b. Pursuant to Federal Rule of Civil Procedure 23(b)(3) and the Fair Labor Standards Act, and for settlement purposes only, the Court certifies the proposed Settlement Class, consisting of all persons currently or formerly employed as non-exempt production line employees at the Ruiz Foods processing facility in Dinuba, California, between December 15, 2006, and February 10, 2012, the date of the Court's Order granting preliminary approval of the Settlement;

c. For settlement purposes only, Settlement Class Counsel are: Eric L. Young, Esq. Egan Young, Attorneys at Law 526 Township Line Road, Suite 100 Blue Bell, PA 19422 Rose F. Luzon, Esq. Shepherd, Finkelman, Miller & Shah, LLP 401 West A Street, Suite 2350 San Diego, CA 92101 Philip A. Downey, Esq. The Downey Law Firm, LLC P.O. Box 1021 Unionville, PA 19375;

d. Heffler, Radetich & Saitta, LLP, is approved as the Settlement Administrator;

e. The Court has conducted a preliminary and final evaluation of the Settlement as set forth in the Parties' Stipulation of Settlement to assess its fairness, adequacy, and reasonableness. Based on these evaluations, the Court finds that the Settlement, negotiated at arms' length by the Parties, is fair, reasonable, and adequate;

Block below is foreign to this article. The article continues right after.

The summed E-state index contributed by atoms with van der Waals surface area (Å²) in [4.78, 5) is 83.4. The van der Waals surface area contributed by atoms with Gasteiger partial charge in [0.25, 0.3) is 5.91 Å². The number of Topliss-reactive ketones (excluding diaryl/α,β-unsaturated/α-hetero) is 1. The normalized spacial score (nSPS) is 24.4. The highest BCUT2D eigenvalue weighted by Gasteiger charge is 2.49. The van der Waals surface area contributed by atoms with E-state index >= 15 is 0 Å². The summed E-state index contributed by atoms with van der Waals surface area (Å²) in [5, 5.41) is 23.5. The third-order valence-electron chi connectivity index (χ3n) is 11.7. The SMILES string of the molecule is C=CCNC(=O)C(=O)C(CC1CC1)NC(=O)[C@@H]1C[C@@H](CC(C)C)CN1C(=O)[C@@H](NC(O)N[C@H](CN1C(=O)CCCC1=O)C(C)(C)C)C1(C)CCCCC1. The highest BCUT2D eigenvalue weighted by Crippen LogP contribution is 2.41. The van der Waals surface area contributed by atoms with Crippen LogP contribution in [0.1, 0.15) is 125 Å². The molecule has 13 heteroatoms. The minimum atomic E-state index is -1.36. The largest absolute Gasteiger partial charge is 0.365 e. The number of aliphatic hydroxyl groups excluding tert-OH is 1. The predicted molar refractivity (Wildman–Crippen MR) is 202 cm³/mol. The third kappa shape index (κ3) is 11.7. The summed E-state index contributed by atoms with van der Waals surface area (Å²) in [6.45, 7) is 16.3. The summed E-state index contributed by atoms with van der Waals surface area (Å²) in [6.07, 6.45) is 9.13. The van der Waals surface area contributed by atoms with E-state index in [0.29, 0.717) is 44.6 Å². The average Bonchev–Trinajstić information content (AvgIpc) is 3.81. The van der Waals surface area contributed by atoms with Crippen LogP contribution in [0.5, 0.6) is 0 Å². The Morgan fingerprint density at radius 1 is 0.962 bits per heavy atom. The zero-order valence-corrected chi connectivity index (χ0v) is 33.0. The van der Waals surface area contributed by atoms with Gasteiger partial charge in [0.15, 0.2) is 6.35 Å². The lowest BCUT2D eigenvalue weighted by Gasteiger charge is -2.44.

f. On March 28, 2012, in accordance with the Court's Order granting preliminary approval of the Settlement, the Court-approved Class Notice, in both the English and Spanish language, was provided via U.S. first-class mail to 2,055 Class Members. Class Notices returned as undeliverable with forwarding addresses were promptly re-mailed to Class Members, while Class Notices that were returned as undeliverable without a forwarding address were further researched and address traces were performed. For updated addresses obtained by way of the address traces, Class Notices were promptly mailed to the new addresses. Consistent with the Stipulation of Settlement, no further processing was performed for those Class Notices that were returned as undeliverable. The Court finds that the plan for giving notice, in form, method, and content, as well as the execution of giving such notice by the Parties and Settlement Administrator, has fully complied with the requirements of Rule 23, due process, and this Court's Order granting preliminary approval. In response to the Class Notice, only two Class Members excluded themselves from the Settlement, no Class Members objected to the Settlement terms, and no Class Members disputed the number of weeks worked or the approximate Settlement Award noted in the Class Notice;